ADUs: your home can have a baby Los Angeles needs to build more housing. Many Angelenos need help paying the mortgage. Is the solution to both in our backyards? “Your house can have a baby. You can make the baby work,” said Diahanne Payne, a longtime building contractor and founder of “Illegal Additions Made Legal.” In the second show in our series “This is Home in LA: From the tent to the gigamansion, (and everything in between),” DnA explores ADUs, or Accessory Dwelling Units -- and asks if they might help solve the housing crisis while adding equity to costly single-family homes. DnA talks with planners and elected officials who have fought to legalize backyard homes, both existing unpermitted units -- of which there are thousands in LA, commonly known as granny flats -- and new structures. We meet a Highland Park couple who agreed to build an ADU as a test-case, in collaboration with Councilman Gil Cedillo’s office, the City of LA and the mayor’s innovation team as well as several nonprofits: designers LA Más, builders Habitat for Humanity, and financiers Genesis LA. “The purpose of the entire project was to push policy, and it was to reexamine the current policies and how they reflect how people are actually living in LA these days,” says homeowner Grace Lee. She and her husband Trent Wolpe found that building an ADU is complex, costly and full of surprises, such as finding the sloping site need deep caissons and that they needed to conform, at a price, to the design demands of the local HPOZ (Historic Preservation Overlay Zone). In response to lessons learned, Ken Bernstein of the City Planning department’s Office of Historic Resources, says HPOZs can no longer impose design specifics on ADUs, only height and width limits. The legalization of ADUs represents a mini-building boom and has builders, consultants and designers coming out of the woodwork, some of who see ADU’s as a vehicle for design experimentation. DnA talks to the CEO of a firm that promises to streamline the mass-production of ADUs through deploying computational design and software. One of its investors was an early investor in AirBnB and SnapChat. Meanwhile, some designers have more fanciful ideas in mind, such as Jimenez Lai and his firm Bureau Spectacular, which was shortlisted in a recent Yes to ADUs! design competition. His solution: idiosyncratic structures full of character, “somewhat pleasantly human like or animal like with arms and legs and hats.” He also that a street of ADUs should combine to form a shared piece of local infrastructure. “If they generate electricity; if they process water; if they help with a kind of community fermentation station, then there's some agricultural or other productive use meant for the block, not for the property.” Concepts like Lai’s may be a little far off in the future. Right now, the goal is to get going with building some ADUS, and have people’s homes become both income generators and participants in solving the region’s housing needs. A rendering for Trent Wolbe and Grace Lee's ADU in Highland Park. Image courtesy LA Más.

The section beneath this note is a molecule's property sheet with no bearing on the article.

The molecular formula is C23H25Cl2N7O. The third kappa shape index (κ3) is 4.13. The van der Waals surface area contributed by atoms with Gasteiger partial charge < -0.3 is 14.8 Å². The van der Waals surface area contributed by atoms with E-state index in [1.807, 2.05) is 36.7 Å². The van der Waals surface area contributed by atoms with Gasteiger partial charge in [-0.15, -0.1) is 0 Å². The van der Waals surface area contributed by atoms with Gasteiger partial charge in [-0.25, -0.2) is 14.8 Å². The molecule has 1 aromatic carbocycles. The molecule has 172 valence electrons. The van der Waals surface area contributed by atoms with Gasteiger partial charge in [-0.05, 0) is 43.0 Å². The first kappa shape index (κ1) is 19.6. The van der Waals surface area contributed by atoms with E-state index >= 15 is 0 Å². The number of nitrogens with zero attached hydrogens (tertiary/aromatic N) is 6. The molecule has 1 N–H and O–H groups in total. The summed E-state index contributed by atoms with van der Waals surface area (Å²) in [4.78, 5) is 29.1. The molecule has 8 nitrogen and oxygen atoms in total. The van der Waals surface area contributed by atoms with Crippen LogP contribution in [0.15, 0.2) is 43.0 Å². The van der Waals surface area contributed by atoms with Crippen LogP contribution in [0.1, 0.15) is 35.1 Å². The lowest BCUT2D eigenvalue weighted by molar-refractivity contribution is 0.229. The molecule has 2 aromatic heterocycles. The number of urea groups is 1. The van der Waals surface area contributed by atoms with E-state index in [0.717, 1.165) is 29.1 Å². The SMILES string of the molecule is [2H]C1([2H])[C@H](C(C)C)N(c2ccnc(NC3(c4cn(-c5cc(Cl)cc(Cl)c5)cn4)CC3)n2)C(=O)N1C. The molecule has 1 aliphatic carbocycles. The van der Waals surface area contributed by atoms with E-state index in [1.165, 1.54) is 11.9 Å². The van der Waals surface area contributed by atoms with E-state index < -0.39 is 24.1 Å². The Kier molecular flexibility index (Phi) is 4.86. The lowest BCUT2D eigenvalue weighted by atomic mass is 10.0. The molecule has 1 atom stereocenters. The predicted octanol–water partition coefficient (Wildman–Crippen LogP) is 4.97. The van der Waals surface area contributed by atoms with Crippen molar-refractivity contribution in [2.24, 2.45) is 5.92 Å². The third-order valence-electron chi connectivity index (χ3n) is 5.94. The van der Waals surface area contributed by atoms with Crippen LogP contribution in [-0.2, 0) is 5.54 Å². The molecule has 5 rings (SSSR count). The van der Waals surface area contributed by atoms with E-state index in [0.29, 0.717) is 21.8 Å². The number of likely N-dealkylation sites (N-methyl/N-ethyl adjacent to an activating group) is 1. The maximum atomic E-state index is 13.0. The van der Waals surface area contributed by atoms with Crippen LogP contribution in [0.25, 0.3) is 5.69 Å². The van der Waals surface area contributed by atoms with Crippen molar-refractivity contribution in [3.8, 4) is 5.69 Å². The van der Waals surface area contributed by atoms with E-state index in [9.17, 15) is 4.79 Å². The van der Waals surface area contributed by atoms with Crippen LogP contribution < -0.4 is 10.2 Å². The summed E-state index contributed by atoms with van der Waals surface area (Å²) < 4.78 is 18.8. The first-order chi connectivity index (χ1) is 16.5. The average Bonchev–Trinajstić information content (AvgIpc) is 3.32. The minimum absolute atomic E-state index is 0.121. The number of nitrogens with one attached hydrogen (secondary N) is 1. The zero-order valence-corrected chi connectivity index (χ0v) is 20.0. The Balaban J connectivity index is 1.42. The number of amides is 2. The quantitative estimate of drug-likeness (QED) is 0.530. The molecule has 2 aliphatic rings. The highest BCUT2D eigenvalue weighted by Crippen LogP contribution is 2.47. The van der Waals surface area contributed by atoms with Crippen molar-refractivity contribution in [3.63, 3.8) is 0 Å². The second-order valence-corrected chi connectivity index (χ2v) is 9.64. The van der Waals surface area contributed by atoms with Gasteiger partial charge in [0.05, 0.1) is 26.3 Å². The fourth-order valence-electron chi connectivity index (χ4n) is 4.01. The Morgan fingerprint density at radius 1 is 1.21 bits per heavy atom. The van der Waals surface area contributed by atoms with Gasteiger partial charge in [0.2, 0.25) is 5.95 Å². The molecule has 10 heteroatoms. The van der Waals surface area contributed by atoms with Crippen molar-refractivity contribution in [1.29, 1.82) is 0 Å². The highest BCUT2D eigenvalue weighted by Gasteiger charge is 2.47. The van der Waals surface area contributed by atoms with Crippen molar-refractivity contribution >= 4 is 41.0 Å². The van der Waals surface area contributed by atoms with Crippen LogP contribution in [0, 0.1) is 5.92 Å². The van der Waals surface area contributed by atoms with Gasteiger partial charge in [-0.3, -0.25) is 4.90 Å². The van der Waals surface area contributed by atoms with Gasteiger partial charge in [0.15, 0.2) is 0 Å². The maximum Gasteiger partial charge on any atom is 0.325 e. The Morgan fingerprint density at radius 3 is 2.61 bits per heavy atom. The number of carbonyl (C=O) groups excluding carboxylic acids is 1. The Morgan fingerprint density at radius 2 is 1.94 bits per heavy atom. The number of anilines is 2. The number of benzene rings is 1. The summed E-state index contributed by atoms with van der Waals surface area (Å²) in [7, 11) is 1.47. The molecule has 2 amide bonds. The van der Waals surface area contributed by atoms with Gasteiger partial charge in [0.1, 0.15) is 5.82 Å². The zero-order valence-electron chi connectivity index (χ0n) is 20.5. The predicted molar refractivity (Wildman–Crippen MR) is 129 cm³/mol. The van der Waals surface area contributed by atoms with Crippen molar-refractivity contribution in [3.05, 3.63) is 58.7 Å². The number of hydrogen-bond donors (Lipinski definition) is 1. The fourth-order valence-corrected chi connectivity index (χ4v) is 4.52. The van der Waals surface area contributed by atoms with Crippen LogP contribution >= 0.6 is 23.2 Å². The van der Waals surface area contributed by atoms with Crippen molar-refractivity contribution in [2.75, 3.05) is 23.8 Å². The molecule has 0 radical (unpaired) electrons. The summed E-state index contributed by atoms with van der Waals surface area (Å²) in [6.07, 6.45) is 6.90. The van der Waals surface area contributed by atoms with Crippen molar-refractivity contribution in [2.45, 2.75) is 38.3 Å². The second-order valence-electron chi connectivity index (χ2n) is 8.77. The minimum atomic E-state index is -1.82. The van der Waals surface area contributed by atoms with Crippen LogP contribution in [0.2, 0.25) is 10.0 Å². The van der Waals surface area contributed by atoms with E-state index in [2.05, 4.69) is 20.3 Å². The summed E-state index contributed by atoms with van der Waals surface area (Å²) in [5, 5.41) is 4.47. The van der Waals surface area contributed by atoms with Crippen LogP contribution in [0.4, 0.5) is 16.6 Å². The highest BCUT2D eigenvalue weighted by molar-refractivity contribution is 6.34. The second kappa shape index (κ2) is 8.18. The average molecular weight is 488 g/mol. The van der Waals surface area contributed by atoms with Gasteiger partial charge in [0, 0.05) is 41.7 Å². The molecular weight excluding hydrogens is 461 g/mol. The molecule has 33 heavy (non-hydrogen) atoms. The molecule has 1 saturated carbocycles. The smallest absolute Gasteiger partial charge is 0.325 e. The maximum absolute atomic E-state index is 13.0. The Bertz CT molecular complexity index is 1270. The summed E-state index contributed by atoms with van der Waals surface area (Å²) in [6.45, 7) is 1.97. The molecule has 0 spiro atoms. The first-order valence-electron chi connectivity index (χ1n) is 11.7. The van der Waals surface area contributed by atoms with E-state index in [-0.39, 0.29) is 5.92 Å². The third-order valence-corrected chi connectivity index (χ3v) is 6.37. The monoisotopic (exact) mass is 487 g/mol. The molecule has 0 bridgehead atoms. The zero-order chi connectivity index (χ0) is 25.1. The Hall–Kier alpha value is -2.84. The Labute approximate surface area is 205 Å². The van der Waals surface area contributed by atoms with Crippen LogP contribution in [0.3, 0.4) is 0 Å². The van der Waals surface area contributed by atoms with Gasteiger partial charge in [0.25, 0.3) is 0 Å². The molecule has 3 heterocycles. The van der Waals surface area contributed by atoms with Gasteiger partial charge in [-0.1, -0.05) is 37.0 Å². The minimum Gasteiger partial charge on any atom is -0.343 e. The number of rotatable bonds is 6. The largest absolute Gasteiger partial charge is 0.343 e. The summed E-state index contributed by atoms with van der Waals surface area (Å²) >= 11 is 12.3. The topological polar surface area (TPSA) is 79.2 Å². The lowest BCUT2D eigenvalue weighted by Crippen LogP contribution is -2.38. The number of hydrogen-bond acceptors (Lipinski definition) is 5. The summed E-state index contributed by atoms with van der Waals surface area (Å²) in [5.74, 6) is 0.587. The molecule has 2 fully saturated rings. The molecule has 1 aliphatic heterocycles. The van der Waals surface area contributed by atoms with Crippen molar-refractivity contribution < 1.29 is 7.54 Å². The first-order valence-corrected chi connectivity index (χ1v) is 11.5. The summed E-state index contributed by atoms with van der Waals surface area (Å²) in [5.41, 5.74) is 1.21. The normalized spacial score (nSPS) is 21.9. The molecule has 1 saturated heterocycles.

Remembering John Portman, architect of Bonaventure Hotel John Portman, the architect and developer of gleaming hotels and office buildings that defined the future back in the 1960s and 70s, died this past Friday at age 93. Angelenos will best know him as the architect of the iconic Westin Bonaventure Hotel, completed in 1976. The hotel was part of the wholesale redevelopment of Bunker Hill, and its design -- four cylinders of shiny brown glass and flying see-through elevators -- was in the spirit of the car-based planning of the area with elevated pedways and entrances via underground parking structures. Initially heralded for helping revitalize downtowns, Portman’s buildings came to be criticized by a new generation of planners for their lack of connection to the streets around them. But the futurism of the Bonaventure Hotel made it a constant source of inspiration for movie-makers. DnA talks to the LA Conservancy’s Cindy Olnick, who grew up in Georgia and recalls the thrill of his Peachtree Center district. Ken Bernstein, manager of the City of LA’s Office of Historic Resources and Principal City Planner, reflects on the Bonaventure’s impact on his appreciation of Los Angeles architecture. Craig Hodgetts, architect and keen student of futurism, talks about how Portman channeled the popular science and culture of the time -- and why he had to become a developer to create his visionary buildings.